In Wilkinson v. Austin, 125 S. Ct. 2384, 2393 (2005) the Court applied the Sandin test and found that the plaintiff's due process rights were implicated when he was placed in a program where:

almost all human contact is prohibited, even to the point that conversation is not permitted from cell to cell; the light, though it may be dimmed, is on for 24 hours; exercise is for 1 hour per day, but only in a small indoor room. . . . [P]lacement . . . is indefinite and, after an initial 30 day review, is reviewed just annually. . . . [P]lacement disqualifies an otherwise eligible inmate for parole consideration.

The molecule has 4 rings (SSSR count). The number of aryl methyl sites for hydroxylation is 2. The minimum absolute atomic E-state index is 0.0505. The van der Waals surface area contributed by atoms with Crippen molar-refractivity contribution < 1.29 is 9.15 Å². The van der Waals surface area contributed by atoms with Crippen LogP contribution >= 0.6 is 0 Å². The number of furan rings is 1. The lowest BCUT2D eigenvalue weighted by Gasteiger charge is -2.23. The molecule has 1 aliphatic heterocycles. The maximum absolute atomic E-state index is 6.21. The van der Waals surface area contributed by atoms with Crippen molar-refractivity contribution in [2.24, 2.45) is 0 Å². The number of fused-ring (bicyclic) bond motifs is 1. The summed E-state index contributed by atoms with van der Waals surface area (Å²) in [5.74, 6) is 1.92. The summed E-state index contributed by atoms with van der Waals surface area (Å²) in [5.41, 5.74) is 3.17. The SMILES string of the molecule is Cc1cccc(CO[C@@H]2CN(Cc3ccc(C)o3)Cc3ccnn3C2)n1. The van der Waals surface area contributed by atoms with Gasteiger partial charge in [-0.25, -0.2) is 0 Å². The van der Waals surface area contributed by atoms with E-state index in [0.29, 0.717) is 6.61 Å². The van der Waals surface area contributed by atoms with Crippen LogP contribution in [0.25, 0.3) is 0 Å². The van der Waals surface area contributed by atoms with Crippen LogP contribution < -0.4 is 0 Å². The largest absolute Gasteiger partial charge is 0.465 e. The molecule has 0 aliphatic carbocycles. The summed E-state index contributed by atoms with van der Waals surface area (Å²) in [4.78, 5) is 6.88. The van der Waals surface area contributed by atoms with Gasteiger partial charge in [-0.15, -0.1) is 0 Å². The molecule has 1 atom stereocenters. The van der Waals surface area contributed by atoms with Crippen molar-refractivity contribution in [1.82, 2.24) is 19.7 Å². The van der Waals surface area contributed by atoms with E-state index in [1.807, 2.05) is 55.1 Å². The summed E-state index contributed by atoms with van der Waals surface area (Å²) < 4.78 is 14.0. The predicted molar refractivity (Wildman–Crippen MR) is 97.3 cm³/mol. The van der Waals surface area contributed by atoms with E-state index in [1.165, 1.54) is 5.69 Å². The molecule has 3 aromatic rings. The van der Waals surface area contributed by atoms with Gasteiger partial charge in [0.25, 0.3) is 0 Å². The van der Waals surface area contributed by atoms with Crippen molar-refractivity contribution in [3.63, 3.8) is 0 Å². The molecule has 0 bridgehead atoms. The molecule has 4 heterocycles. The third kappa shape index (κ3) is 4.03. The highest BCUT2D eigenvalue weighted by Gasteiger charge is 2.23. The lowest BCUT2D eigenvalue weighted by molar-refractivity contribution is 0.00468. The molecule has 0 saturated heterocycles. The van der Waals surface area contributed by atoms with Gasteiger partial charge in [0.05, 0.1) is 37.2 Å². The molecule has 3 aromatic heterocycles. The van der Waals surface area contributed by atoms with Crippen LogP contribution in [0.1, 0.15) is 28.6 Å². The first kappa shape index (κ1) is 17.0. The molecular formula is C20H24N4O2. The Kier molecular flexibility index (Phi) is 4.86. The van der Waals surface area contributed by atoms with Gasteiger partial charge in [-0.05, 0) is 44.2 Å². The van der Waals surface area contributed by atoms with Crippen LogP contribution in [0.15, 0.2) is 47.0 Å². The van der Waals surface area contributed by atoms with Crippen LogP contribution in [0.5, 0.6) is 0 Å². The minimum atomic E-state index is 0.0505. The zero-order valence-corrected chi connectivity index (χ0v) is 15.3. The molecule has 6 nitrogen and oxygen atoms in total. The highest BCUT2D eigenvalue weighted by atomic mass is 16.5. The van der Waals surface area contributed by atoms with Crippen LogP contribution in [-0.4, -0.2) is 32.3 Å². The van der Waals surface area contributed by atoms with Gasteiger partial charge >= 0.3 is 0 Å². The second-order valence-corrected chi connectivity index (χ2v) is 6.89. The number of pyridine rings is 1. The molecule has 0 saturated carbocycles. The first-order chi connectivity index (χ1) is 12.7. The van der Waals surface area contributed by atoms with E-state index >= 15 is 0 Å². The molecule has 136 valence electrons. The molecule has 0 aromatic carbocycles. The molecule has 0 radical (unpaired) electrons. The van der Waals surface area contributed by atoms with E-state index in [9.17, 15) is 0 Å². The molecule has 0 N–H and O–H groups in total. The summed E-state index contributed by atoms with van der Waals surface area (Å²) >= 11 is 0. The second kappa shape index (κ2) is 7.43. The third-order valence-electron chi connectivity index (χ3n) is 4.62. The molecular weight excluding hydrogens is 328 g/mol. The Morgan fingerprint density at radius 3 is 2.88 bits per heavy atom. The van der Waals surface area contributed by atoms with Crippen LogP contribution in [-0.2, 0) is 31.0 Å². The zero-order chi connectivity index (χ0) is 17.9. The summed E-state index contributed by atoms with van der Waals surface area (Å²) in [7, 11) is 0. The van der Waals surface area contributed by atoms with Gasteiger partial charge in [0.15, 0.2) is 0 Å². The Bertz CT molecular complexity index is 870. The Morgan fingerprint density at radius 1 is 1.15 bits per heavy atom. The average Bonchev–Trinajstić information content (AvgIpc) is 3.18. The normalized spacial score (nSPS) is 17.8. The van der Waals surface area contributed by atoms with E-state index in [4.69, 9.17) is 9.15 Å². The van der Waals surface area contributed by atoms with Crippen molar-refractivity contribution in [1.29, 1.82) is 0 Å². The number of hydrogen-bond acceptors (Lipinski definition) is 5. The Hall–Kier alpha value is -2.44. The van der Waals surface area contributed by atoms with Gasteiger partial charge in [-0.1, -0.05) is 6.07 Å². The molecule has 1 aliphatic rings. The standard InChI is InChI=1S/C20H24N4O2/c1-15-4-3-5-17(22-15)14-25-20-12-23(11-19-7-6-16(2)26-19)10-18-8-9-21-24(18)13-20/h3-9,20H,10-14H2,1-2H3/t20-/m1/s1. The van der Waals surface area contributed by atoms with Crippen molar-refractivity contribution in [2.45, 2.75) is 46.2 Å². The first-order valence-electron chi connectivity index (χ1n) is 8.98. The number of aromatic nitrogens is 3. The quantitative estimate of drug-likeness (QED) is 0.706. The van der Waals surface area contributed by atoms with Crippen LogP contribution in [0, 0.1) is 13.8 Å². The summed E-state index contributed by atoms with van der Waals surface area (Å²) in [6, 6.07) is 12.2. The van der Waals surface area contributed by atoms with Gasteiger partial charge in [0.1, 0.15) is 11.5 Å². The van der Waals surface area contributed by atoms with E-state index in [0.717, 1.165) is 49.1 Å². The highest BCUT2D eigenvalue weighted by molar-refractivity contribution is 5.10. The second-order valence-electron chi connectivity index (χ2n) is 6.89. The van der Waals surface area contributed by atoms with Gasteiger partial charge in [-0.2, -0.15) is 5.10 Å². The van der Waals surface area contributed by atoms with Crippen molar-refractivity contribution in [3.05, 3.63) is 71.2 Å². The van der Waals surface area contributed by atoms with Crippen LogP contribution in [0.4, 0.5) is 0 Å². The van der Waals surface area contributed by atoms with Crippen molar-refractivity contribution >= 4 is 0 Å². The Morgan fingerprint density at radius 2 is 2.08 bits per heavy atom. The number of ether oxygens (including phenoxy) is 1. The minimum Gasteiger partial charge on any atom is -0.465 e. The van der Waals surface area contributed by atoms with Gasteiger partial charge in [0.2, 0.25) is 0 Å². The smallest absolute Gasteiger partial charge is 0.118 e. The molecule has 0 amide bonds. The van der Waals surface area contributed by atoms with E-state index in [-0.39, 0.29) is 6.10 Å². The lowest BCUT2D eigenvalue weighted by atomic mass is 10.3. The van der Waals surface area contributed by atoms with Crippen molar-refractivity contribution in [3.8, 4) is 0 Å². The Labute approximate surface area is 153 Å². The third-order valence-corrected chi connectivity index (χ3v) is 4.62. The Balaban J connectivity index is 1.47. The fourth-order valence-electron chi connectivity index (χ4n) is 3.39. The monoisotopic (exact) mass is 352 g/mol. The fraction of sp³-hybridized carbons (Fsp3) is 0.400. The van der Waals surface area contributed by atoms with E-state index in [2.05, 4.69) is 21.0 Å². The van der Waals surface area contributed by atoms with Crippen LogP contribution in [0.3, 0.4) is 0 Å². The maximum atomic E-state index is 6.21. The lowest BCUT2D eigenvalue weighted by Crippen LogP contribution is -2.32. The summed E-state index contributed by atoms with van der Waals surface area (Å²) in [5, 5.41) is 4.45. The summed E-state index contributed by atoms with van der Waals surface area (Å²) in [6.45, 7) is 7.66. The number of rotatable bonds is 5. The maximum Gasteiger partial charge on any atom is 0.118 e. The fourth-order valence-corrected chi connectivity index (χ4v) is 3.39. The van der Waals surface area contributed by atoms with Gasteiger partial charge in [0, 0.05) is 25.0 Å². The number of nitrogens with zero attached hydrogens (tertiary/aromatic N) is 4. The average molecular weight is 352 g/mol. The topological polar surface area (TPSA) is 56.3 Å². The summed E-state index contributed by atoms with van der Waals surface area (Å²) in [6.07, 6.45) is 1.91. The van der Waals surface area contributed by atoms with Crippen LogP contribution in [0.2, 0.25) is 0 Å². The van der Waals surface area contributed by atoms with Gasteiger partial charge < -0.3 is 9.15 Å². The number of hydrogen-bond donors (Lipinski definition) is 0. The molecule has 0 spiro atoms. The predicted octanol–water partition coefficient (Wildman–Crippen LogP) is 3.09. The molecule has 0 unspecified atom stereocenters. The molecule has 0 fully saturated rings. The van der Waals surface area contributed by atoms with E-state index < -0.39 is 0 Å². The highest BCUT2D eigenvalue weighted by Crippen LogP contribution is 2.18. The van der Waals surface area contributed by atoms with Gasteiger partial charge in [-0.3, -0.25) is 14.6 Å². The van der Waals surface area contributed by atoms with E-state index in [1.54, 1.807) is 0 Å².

Id. at 2394-95.

  The court found that these harsh conditions "give rise to a liberty interest in their avoidance." Id. at 2395.

  Fraise v. Terhune, 283 F.3d 506 (3d Cir. 2002) applied the Sandin test and found that avoiding placement in the Security Threat Group Management Unit (STGMU) in the New Jersey prison system is not a protected liberty interest. Inmates who the prison deemed members of groups that posed a security threat were placed in the STGMU. Id. at 509. "An inmate assigned to the STGMU remains in maximum custody until the inmate successfully completes a three-phase behavior modification program." Id. at 511. The Court found that despite the additional restrictions, prisoners have no liberty interest in avoiding placement in the STGmU. Id.; see also Griffin v. Vaughn, 112 F.3d 703, 706 (3d Cir. 1997) (finding that additional restrictions in administrative custody for a period of fifteen months does not deprive prisoners of protected liberty interests).